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‘Dealers need more women salespeople, techs and MDs’

There was no encouragement for me to enter the sector. I believe that many young women looking towards a career in automotive now would face exactly the same challenges that I did 30 years ago Caroline Lake, Caroline’s Cars

Women looking to forge a career in the automotive sector still face many of the challenges they did 30 years ago, say women now leading businesses in the sector.

AM’s research shows there are just 23 women on the boards of AM100 franchised dealer groups, where their most common roles are finance director, marketing director or HR director. Only two of the AM100’s managing directors are women.

At Automechanika Birmingham, a panel of influential women from the sector shared their experiences of working in automotive and their efforts to improve the retail and aftersales market for women customers.

The five-strong panel, which included a consultant, a director and a campaigner,  agreed that the sector still needed to change, despite efforts to employ more women in senior positions following the findings of the Government’s gender pay gap reporting exercise.

Caroline Lake, the founder of Caroline’s Cars, said she was initially pushed into a career in marketing – despite a love of hands-on mechanics – but founded a female-friendly maintenance business through sheer determination.

“I was working in marketing and started importing cars from Japan as a sideline,” she said.

“I really wanted to learn more about the cars I was working with – get my hands on again – but struggled to find any mechanic who would take on a female apprentice.”

Lake said she eventually persuaded the owner of a garage that she regularly used to take her on unpaid for a time.

She said: “I was the butt of a lot of jokes, but after I spent four years there, working every spare moment I could afford, I was eventually offered a job.”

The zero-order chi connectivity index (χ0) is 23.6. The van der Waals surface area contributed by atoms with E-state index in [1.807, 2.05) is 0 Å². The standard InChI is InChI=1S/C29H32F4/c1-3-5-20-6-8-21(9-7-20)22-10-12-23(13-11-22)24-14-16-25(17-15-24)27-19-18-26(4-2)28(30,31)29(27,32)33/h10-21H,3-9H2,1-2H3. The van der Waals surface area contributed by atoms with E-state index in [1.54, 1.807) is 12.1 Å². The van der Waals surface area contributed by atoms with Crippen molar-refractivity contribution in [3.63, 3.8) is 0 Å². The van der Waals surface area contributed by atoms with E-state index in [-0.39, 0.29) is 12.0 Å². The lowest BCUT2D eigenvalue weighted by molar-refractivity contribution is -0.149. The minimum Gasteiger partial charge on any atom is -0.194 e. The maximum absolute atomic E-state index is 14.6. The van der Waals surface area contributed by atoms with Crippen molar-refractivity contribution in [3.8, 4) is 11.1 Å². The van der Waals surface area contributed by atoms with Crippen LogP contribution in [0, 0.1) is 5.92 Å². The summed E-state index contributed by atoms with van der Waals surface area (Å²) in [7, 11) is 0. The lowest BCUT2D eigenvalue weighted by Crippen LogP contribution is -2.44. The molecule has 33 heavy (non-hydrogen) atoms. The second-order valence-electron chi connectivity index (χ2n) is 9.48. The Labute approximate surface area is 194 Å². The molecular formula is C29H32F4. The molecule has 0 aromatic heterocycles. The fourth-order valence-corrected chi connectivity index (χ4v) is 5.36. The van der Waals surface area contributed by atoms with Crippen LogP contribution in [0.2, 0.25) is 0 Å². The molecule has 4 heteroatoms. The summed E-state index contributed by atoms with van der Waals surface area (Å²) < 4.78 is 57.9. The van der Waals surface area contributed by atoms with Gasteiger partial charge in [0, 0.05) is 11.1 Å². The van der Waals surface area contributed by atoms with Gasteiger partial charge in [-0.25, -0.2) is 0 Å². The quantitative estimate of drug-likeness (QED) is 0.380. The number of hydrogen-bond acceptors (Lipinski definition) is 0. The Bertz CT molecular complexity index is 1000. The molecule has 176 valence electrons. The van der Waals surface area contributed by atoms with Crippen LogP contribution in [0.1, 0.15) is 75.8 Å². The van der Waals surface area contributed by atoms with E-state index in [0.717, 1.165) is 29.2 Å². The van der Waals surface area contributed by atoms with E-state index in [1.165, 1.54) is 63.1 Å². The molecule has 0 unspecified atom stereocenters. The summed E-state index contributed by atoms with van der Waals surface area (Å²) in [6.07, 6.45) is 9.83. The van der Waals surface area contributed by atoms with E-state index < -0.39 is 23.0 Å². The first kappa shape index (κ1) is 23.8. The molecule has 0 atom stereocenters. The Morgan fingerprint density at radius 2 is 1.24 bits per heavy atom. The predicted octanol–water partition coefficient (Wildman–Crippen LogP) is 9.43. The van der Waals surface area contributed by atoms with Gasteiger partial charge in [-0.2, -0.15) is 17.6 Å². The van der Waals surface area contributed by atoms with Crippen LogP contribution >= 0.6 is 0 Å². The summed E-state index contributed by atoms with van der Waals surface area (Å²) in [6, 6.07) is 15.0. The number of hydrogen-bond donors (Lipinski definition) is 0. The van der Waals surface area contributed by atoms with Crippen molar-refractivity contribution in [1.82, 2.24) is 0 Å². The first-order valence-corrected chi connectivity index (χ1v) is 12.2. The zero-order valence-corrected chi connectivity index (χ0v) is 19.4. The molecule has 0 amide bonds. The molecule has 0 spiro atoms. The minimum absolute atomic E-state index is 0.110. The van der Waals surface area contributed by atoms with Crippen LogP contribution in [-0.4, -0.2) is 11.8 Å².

Lake said her employer at the time had admitted entering her into the MOT qualification tests “as a joke”, but added that it soon became apparent her presence in the business had worth.

“Women would come to me to ask about their car and it became apparent that there was a niche for a female-friendly garage,” she said.

Lake founded Norwich-based Caroline’s Cars in 2004 and as well as providing servicing and MOTs in a female-friendly environment, she also coaches women (and men, as a result of popular demand) in basic car maintenance.

However, she said: “There was no encouragement for me to enter the sector. I believe that many young women looking towards a career in automotive now would face exactly the same challenges that I did 30 years ago.”

Consultant Steph Savill advises the industry on how better to employ women and deliver a better service for female customers and is the founder of the Foxy Lady Drivers Club, a not-for-profit online platform for approved garages.

Savill said: “There are 11.8 million women who own cars in the UK. We are known to buy half of the cars and influence 80% of sales, but what I hear from women again and again and again is that we fear being ripped off and patronised.”

Savill questioned the unregulated nature of the independent garage sector, in particular, and suggested that women wanted extra reassurances about the aftersales operations that they visited.  

Jane Russell, co-founder of the London-based Russell Automotive Centre, agreed and has made it her business’s mission to make aftersales less intimidating for women customers.

She set up the business with her husband, a former Volkswagen master technician, and immediately saw the need for the focus on a female-friendly approach. Russell said the strategy has paid dividends and should be emulated by others.

She also believes the time has come for a greater influx of female employees into the automotive sector.

Russell said: “The developments in the sector right now dictate that the time is right to for more and more young women to enter the automotive sector.

“It’s no longer going to be about picking up a spanner, it will be about logging into a computer.

“That change is going to be great for women coming into the industry.

“Those getting on board now, perhaps through IT and engineering, are really going to have the opportunity to fly.”



UK Automotive 30% Club

Billing itself as “an automotive working group”, it is striving towards a goal of having 30% of key leadership positions in UK motor retail filled by women by 2030.

IMI Women In motor industry

The IMI issues a call for more women to be recruited into the automotive industry.

Women In Automotive

It is US-focused, but this body runs an interesting mix of conferences and webinars, and its scholarship and awards programme may provide inspiration for UK dealers.

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